How to customize a VMware ESXi image and install it in a Hyper-V VM

I’ve been doing recently  VMware ESXi deployment in my lab environment and would like to share main steps required to make it work on nested Hyper-V. Needless to say, nested virtualization works great only for demo and labs, therefore, running ESXi under Hyper-V is a completely unsupported in production environments.

Anyway, carry out the following steps to install ESXi (6.0, in my case. although these steps should work for newer versions as well):

1. Download VMWare ESXi offline bundle available at product download page (e.g. ESXi6.0). You can also download a ESXi image customized by vendor. For example, here is a direct download link for Dell’s ESXi 6.0 image which includes Dell’s VIBs in addition to built-in installation bundles provided by VMware.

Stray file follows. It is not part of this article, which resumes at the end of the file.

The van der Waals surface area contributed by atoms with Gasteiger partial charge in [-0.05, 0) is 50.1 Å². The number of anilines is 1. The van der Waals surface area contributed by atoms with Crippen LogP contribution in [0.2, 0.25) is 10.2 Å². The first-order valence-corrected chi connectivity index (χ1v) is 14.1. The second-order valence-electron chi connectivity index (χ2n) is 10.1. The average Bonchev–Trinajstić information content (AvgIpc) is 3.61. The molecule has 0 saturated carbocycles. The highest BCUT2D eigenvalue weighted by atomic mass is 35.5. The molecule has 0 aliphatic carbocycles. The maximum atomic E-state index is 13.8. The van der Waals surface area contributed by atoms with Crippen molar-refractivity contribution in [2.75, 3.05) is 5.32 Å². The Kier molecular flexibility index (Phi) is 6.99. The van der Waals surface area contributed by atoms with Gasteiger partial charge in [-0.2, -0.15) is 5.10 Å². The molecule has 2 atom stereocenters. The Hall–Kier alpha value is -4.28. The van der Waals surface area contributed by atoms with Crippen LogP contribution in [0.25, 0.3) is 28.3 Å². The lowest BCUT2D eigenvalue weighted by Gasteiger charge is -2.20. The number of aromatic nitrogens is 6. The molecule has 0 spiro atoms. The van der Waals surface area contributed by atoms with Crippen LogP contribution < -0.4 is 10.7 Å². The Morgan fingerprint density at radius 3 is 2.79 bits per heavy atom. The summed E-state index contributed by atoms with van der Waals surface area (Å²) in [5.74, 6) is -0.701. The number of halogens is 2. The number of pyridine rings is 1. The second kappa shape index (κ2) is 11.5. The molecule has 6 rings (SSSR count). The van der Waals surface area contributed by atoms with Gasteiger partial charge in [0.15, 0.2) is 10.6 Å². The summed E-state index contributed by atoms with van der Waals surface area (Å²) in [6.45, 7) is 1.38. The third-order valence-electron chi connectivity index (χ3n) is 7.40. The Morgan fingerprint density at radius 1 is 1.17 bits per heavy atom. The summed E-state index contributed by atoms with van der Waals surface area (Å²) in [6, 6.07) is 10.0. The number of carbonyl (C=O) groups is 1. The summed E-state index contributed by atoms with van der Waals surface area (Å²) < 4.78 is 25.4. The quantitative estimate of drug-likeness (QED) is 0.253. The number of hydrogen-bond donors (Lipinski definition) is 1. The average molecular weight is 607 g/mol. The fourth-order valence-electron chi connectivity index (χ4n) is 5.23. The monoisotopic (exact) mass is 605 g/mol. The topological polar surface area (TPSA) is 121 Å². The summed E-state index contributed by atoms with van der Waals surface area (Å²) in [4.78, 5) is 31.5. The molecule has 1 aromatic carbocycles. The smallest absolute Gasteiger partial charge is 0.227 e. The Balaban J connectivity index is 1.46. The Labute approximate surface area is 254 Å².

2. Download the driver  which allows running ESXi as a VM under Microsoft Hyper-V (net-tulip, it’s actually a network driver which should be added to ESXi image. Otherwise, ESXi installation will be blocked)

3. Copy the downloaded files to the same folder (e.g. ‘D:\Images\VMware ESXi 6\’). It’ll be used as a work folder.

4. Download and install VMware PowerCLI 6.3 or newer

5. Once PowerCLI is installed,  run it and set location to the folder containing the files, then add offline depot ZIP files to the current PowerCLI session as shown below:

cd 'D:\Images\VMware ESXi 6\'
Add-EsxSoftwareDepot .\esxi60_bundle.zip
Add-EsxSoftwareDepot .\net-tulip-1.1.15-1-offline_bundle.zip

6. Retrieve the name of the standard image profile and note it (it’ll will be used as a clone for a new profile):

Get-EsxImageProfile|ft Name

7. Create a new image profile by cloning existing profile which name you just noted, and then add the driver’s package to the profile:

#Create a new image profile
New-EsxImageProfile -CloneProfile ESXi-6.0.0-2494585  -Name rlevchenko.com -Vendor custom

#Add custom packages